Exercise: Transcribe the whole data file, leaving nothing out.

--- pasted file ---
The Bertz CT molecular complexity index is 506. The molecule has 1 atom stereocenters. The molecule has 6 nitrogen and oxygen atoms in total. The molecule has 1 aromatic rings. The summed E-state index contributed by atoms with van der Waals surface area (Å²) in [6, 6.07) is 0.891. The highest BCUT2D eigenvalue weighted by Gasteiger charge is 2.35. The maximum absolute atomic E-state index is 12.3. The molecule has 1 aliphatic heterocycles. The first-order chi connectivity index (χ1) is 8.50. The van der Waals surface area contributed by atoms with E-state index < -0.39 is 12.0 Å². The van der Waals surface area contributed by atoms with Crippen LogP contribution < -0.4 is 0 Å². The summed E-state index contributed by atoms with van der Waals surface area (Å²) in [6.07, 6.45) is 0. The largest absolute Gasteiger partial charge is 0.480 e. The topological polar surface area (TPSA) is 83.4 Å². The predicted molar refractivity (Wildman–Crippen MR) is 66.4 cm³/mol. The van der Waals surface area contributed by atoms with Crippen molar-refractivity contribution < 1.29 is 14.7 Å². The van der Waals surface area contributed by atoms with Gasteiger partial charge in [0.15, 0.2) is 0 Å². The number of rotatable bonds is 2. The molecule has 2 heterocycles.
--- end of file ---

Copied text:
The Bertz CT molecular complexity index is 506. The molecule has 1 atom stereocenters. The molecule has 6 nitrogen and oxygen atoms in total. The molecule has 1 aromatic rings. The summed E-state index contributed by atoms with van der Waals surface area (Å²) in [6, 6.07) is 0.891. The highest BCUT2D eigenvalue weighted by Gasteiger charge is 2.35. The maximum absolute atomic E-state index is 12.3. The molecule has 1 aliphatic heterocycles. The first-order chi connectivity index (χ1) is 8.50. The van der Waals surface area contributed by atoms with E-state index < -0.39 is 12.0 Å². The van der Waals surface area contributed by atoms with Crippen LogP contribution < -0.4 is 0 Å². The summed E-state index contributed by atoms with van der Waals surface area (Å²) in [6.07, 6.45) is 0. The largest absolute Gasteiger partial charge is 0.480 e. The topological polar surface area (TPSA) is 83.4 Å². The predicted molar refractivity (Wildman–Crippen MR) is 66.4 cm³/mol. The van der Waals surface area contributed by atoms with Crippen molar-refractivity contribution < 1.29 is 14.7 Å². The van der Waals surface area contributed by atoms with Gasteiger partial charge in [0.15, 0.2) is 0 Å². The number of rotatable bonds is 2. The molecule has 2 heterocycles.